Why Management Boundaries Matter
How close or distant should a manager be?
Posted April 4, 2021 | Reviewed by Jessica Schrader
- At its core, management is about relationships.
- Getting too friendly with employees, however, can lead to management problems.
- Managers are best served by maintaining some distance and establishing clear boundaries.
I recently had a conversation about a situation that reminded me of an often-neglected management problem. It involved a manager who wanted to be great friends with everyone, which on the face of it may seem to be a good thing. But the reality was, it wasn't. It caused problems.
This manager tended to get too close to clients, which was great when everything was going smoothly but led to hurt feelings when the normal ups-and-downs of management-client relationships set in. With employees he tended to be more a pal than a boss, so when authority had to be exercised it became awkward, with equal measures of surprise, hurt feelings and bad will all around.
Relationships need clarity
Management at its core is about relationships. (I should clarify here that for purposes of this post I'm not talking about romantic relationships—which in a management context can lead to all kinds of problematic places including harassment—but simply about working friendships of varying degrees of closeness.) Like all relationships, managerial ones need boundaries: how close or distant we should be; what is appropriate and what isn't; are we colleagues, friends, or some mixture of the two? From a management perspective, while it's always tempting to become close to people we genuinely enjoy, I'd argue strongly that we're actually best served by keeping a bit of distance, establishing firm boundaries, and not crossing them. A good manager should want rapport and respect, not a best buddy.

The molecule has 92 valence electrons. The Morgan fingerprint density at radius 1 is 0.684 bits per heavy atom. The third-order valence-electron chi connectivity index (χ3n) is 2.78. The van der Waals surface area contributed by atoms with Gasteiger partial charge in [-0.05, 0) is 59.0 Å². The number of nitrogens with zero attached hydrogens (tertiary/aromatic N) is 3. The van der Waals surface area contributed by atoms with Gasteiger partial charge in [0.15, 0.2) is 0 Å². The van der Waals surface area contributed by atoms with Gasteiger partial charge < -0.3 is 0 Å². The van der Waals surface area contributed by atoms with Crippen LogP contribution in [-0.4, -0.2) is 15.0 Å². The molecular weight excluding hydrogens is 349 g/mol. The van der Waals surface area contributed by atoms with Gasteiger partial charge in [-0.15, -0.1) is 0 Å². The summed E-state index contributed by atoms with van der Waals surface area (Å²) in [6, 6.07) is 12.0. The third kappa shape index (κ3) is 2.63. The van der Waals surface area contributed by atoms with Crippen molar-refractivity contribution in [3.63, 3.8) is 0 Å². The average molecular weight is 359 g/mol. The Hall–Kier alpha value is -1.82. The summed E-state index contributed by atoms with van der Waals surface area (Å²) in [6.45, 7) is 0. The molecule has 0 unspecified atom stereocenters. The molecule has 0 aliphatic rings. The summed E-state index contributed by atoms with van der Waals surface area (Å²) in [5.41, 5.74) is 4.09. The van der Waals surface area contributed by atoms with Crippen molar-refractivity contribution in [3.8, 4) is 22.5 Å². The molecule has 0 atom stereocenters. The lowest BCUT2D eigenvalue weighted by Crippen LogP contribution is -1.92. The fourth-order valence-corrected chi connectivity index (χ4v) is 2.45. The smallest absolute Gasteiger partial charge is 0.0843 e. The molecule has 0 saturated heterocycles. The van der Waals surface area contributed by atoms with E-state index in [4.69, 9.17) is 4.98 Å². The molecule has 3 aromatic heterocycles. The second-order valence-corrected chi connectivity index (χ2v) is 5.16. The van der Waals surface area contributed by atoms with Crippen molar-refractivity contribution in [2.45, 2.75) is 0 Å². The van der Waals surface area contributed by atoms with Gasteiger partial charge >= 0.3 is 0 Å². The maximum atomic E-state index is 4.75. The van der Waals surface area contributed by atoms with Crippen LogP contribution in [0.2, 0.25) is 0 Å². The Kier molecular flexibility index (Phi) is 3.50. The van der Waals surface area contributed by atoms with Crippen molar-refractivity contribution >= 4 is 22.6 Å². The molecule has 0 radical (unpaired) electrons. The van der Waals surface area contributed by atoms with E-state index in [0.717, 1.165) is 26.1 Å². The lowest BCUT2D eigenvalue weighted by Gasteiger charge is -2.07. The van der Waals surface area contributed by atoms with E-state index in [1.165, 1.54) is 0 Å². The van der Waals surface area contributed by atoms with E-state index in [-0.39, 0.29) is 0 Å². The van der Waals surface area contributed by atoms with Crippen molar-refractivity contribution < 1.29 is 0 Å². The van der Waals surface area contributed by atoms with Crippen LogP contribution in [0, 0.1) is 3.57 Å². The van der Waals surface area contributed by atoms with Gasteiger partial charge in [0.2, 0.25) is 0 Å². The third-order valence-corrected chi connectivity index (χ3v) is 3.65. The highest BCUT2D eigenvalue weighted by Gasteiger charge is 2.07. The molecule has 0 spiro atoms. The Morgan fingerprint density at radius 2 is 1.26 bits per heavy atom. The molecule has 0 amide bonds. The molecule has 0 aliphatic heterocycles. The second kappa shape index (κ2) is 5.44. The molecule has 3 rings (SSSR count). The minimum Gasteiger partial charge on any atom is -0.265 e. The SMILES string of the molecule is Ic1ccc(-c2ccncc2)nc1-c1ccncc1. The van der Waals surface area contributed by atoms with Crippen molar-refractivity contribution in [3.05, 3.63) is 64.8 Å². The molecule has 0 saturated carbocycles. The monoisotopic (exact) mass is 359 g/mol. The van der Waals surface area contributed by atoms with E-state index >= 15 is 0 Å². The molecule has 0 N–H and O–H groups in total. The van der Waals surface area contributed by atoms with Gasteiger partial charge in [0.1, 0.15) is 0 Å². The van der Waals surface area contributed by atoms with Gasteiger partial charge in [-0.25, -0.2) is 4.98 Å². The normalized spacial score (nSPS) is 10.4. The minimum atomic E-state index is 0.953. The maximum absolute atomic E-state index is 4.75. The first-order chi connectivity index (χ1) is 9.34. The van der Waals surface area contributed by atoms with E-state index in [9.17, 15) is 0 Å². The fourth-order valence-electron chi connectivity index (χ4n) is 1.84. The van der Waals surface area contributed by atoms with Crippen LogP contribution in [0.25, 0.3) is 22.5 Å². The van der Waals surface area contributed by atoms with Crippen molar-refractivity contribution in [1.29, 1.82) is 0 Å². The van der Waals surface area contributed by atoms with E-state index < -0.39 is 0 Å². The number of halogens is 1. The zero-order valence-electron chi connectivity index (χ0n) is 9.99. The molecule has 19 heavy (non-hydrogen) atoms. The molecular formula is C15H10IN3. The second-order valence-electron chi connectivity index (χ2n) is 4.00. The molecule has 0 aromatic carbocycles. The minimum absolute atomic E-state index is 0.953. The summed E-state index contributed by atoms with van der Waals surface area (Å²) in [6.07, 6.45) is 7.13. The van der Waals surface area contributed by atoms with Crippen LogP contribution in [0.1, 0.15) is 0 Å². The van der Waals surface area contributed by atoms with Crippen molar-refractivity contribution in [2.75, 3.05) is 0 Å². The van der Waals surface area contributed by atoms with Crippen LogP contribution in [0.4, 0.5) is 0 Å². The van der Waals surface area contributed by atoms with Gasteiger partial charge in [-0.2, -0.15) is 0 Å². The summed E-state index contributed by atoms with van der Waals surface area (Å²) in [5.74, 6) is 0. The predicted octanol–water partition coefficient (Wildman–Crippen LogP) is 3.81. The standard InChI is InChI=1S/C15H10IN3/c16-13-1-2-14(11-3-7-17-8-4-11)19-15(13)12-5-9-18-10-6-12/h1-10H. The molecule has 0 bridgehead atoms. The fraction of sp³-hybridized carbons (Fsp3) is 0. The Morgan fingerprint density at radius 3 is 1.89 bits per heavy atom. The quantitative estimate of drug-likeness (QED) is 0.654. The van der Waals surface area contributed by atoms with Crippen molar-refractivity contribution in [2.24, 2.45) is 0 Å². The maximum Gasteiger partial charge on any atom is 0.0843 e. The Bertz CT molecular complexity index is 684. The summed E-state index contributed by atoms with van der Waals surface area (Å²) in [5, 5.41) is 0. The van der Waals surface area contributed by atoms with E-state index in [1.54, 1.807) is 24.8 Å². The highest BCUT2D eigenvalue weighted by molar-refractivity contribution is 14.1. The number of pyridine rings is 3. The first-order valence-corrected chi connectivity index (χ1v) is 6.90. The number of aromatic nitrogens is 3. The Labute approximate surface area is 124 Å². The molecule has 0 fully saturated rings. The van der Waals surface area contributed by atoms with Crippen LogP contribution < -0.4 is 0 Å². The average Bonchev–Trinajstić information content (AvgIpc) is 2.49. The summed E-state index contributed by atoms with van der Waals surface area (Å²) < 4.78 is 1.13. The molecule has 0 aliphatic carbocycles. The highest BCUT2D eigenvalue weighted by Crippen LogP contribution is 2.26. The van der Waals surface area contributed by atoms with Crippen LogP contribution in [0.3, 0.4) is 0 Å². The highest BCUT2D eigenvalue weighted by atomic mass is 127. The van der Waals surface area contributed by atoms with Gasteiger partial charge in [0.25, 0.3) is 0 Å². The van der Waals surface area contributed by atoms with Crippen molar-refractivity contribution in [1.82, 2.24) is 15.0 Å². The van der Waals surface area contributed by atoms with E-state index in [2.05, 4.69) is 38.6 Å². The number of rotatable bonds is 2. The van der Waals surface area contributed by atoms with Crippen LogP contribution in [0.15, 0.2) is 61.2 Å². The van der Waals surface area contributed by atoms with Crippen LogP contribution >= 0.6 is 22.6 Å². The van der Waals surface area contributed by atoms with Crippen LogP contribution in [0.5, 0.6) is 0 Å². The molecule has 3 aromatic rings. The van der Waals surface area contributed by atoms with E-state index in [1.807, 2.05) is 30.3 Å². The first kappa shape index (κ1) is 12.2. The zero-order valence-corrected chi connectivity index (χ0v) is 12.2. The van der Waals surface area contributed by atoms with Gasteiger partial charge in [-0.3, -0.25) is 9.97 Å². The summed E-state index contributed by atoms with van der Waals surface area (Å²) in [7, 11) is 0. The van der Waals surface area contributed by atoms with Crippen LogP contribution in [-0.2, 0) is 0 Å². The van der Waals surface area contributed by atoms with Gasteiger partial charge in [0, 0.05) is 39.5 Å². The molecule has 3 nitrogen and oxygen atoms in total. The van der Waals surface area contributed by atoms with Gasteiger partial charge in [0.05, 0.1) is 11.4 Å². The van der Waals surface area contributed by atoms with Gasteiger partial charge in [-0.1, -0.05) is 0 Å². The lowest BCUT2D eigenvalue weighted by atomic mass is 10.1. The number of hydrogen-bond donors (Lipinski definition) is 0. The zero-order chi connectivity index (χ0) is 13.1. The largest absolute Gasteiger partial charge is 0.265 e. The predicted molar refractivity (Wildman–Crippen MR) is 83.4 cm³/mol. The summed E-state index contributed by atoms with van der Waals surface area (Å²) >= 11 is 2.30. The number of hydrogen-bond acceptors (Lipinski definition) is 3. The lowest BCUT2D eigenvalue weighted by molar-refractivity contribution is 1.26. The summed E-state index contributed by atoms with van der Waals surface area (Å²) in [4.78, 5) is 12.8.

Why? There are numerous solid reasons. Perceptions of favoritism from other employees easily arise. Objectivity is lost. It's awkward at best when performance issues occur and control is called for. If we're pals first and foremost, in all likelihood we won't be as fair (or rigorous) when it comes to exercising managerial authority.
Blurring the lines
I've always been an advocate of a somewhat psychological approach to management; if we accept that management is about relationships, why wouldn't psychological factors matter? Yet in all my MBA studies (admittedly these were completed back in the days when dinosaurs roamed the earth), I never heard the word "psychology" mentioned once. Though I probably heard the word "control" mentioned 6,000 times. Actually, the notion of "boundaries" kind of connects the two worlds. Establishing appropriate boundaries is an aspect of control, while at the same time it also has a psychological component as an element of productive relationships.
This is where our friend who was described at the outset got into trouble. He had no management boundaries. He liked being great friends with all. Which was a perfectly functional approach when times were good and relationships were in equilibrium. But was a perfectly dysfunctional approach when times were bad and relationships were out of balance.
During my decades in management, I saw managerial relationships, including at times my own, blurred on many occasions. I don't believe this was ever a good thing.